## Is speed of light a teleportation?

 Quote by Simon Bridge Either way - I'd expect OP to correct me if I misunderstood :) @PAllen: thanks. @Mantas29: any of this any help to you? Welcome to PF BTW.
Yes, thank you all, I learned a lot from what you all said. :) I just compared speed of light with teleportation because they seemed similar for me, I understand that teleportation is nothing about speed but it's some kind of form of instant reach of destination for the traveller. Sorry if the title wasn't clear enough. :) But the final answer is still a mystery for me. I'd like to concentrate on the second part of my question and be more specific about what I want to know. Well lets say I reach the speed of light. Would that mean that time stops for me in respect of the stationary surrounding? In that case I would still move at the speed of light but I would be frozen in time forever, so I would be everywhere in a straight line at the same time from my perspective (everyone else would see me moving away or towrds them but inside my ship i would be frozen and everything i do would take infinite time). Is this true?

Recognitions:
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 Quote by mantas29 Yes, thank you all, I learned a lot from what you all said. :) I just compared speed of light with teleportation because they seemed similar for me, I understand that teleportation is nothing about speed but it's some kind of form of instant reach of destination for the traveller. Sorry if the title wasn't clear enough. :) But the final answer is still a mystery for me. I'd like to concentrate on the second part of my question and be more specific about what I want to know. Well lets say I reach the speed of light.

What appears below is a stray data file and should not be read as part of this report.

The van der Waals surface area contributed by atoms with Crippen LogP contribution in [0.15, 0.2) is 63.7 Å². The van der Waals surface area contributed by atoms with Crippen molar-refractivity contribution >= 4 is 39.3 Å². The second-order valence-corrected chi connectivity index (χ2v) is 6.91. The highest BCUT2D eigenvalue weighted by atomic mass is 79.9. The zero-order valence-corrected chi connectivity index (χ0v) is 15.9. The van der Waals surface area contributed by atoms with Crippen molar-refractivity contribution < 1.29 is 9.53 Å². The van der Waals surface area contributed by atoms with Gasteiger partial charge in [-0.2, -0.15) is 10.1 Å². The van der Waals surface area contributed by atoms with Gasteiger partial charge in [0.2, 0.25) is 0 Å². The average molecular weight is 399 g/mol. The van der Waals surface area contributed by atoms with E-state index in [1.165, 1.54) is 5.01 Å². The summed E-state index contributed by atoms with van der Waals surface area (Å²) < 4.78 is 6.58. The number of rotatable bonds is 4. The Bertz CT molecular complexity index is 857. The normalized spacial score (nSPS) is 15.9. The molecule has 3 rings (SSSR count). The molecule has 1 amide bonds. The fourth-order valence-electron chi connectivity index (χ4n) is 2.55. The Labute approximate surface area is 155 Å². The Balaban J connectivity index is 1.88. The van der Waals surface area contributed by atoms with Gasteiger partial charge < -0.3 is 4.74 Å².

You won't... and the math does not say anything sensible for that sort of speed. What you can do is talk bout what happens as your speed approaches the speed of light.

 Would that mean that time stops for me in respect of the stationary surrounding?
In special relativity - the observer is always stationary. Your surroundings do the moving. Time always continues at the usual rate for the observer - it is everyone else who has the slow clocks.
Thus: as you approach the speed of light, you do not notice anything special about the way time passes, and you'd notice that everyone else is moving, and you'd notice that the distances between objects is smaller, and everyone elses clocks are running slower.

From the POV of everyone else, you'd be going real close to the speed of light - but your clock would crawl by... maybe taking centuries to tick off one second. You'd appear to be frozen with respect to your spaceship. But to you, while you are not accelerating, everyone else appears to be frozen... this is because they are all moving with respect to you just like you are moving with respect to them.

The link I gave you covers this situation... also shows you what happens when you are accelerating.
 Now I understand! I didn't realise that everything around me would be moving at the same speed. That explains everything :) Thank you so much for explaining this. Now I can continue thinking more impractical questions that no one really care about! :D